Asset declarations also expose conflicts of interest. That’s a situation where an individual stands to benefit personally from actions or decisions taken in their official capacity.

You can hold your politicians accountable, or you can sit back and accept your MPs seem to be lying about assets and income to parliament with impunity.

For example, The Shift revealed that Economy Minister Chris Cardona is a director of a Labour publishing house that gets direct orders from government, including from his own Ministry. Profiting from business deals with companies that have government contracts is a very clear conflict of interest. And yet, no action was taken to put an end to it. Instead, it was met with a collective shrug.

The current system of asset declarations isn’t working. Your elected officials have to do better than a few scribbled lines on a single sheet of paper. They’re not whipping off their homework on the way to school.

But making more comprehensive — and clearly legible — asset declarations a requirement is not enough. The system only works if the information in those declarations is verified, and if irregularities are investigated, with prosecution and sanctions for those who break the rules.

Here are a couple ideas for improving things.

Step one: The numbers have to add up. That seems like a simple enough requirement, but right now the actual declarations filed by MPs don’t even match the salary scale published by their own government.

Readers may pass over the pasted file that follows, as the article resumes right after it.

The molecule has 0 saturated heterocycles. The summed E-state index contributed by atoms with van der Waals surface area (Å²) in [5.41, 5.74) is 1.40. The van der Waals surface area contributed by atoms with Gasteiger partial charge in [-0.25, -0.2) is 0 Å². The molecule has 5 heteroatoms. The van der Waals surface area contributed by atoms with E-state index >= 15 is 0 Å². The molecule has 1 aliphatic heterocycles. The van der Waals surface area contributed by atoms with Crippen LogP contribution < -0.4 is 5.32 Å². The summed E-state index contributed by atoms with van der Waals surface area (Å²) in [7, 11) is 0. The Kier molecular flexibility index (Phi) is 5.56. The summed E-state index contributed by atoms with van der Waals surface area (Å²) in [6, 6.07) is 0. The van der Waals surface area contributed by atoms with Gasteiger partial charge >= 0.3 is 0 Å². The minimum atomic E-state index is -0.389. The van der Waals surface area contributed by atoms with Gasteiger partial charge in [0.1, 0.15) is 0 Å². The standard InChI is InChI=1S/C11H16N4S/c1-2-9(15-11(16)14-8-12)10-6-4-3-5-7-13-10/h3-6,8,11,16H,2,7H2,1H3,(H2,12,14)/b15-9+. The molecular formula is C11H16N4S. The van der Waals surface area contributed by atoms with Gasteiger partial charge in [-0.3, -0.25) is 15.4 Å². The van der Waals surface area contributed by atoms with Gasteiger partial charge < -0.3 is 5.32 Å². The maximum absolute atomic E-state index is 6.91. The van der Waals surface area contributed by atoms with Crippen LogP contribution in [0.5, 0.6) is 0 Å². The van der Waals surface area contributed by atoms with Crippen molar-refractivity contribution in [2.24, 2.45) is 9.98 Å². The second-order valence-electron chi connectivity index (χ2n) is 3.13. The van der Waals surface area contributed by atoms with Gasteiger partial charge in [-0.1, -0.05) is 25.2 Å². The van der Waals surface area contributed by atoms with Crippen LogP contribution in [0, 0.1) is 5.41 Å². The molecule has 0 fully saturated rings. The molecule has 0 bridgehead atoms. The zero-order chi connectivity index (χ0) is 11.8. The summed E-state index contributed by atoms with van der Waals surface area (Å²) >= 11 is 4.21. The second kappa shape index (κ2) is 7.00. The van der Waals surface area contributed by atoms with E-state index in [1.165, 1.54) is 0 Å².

Some Parliamentary Secretaries also declared that they earned absolutely no income (not even from their well known roles before being appointed) for five whole months.

Step two: The Commissioner for Public Standards should be reviewing every one of these declarations, comparing them to previous years, and flagging irregularities.

Step three: Irregularities must be investigated and officials must be held accountable.

Why not start with the Economy Minister? Or Konrad Mizzi, who states in his declarations that his income and net wealth have decreased steadily since 2014, but his declarations show that he has been spending more than he’s been earning since 2016.

There’s also the Prime Minister’s miraculous bank balance which, according to him, hasn’t changed at all in the last four years. Something is clearly off here. Muscat is either concealing other sources of income from taxpayers, or he just can’t be bothered to fill in these forms with anything resembling a sense of responsibility to the people who voted for him because he regards himself as being above such laws.

You can hold your politicians accountable to the people, or you can just sit back and accept the fact that your MPs seem to be lying about their assets and income to parliament with complete impunity.

You’re the one getting screwed over, so I guess the choice is yours. But you should also ask yourself what else they’re lying about or quietly forgetting to include.

The ‘Cover Your Assets’ series is ongoing. Look at what we’ve published so far here.